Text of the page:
Sudan protesters seeking civilian rule meet with army
The organizers of the protests that drove Sudan’s President Omar al-Bashir from power said they met Saturday with the ruling military council for talks on forming a transitional government.
The protesters had agreed on Wednesday to resume talks with the military after a temporary break. The announcement to set up a joint committee to tackle political disputes was followed by the resignation of three members of the military council, whom the opposition had accused of being too close to al-Bashir.
The protesters fear the army, dominated by al-Bashir appointees, will cling to power or select one of its own to succeed him. They also fear Islamists and other factions close to the deposed leader, who is now jailed in the capital, Khartoum, will be granted a role in the transition.
The Sudanese Professionals Association, which spearheaded four months of escalating demonstrations that led the military to remove al-Bashir from power April 11, is demanding a civilian government. They have proposed that a sovereign council, which would include “limited” army representation, hand over full powers to civilians during a four-year transitional period.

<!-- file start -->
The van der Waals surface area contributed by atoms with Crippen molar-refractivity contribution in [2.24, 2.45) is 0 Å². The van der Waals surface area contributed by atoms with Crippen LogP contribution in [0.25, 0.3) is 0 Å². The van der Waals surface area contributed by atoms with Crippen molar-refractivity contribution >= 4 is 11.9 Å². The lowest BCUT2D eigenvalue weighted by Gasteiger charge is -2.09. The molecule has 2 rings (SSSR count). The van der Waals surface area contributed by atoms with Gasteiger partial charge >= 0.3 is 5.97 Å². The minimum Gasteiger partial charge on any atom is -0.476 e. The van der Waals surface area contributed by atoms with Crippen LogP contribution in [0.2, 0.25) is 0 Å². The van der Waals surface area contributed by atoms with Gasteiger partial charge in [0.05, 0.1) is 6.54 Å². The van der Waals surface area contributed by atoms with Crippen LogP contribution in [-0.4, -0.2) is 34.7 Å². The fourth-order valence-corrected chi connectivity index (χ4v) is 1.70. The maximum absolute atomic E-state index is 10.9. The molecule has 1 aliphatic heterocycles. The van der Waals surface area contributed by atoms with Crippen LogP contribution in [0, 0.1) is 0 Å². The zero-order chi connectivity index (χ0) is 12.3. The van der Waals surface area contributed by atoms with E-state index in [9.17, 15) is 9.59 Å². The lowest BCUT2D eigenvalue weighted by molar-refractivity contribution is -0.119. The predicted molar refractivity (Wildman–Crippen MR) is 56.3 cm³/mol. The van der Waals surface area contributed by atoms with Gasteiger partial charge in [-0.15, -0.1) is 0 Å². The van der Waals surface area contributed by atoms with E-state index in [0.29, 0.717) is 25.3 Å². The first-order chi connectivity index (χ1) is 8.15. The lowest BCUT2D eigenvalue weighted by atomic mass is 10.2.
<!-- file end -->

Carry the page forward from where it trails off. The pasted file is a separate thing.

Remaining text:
Army leaders have called for a two-year transition during which the generals would retain sovereign power and give only executive authorities to civilians.
The military also agreed on Wednesday to recognize the Forces for the Declaration of Freedom and Change, a coalition of opposition groups led by the SPA, as the uprising’s only legitimate representative, in a move widely seen as a victory for the protesters.
The council has met with a wide range of political parties about the transition, including those formerly close to al-Bashir. Shams al-Deen al-Kabashi, the spokesman for the council, said late Friday that it had completed a review of proposals. He did not elaborate.
The opposition has meanwhile vowed to continue protests, centered on a sit-in outside the military headquarters in Khartoum.
The Umma party of former Prime Minister Sadiq al-Mahdi, a leading opposition figure, said the protesters will not break up the sit-in until there is a full transfer of power to civilians.
The SPA says around 100 people have been killed by security forces since December, when a failing economy and a spike in prices sparked the first protests.
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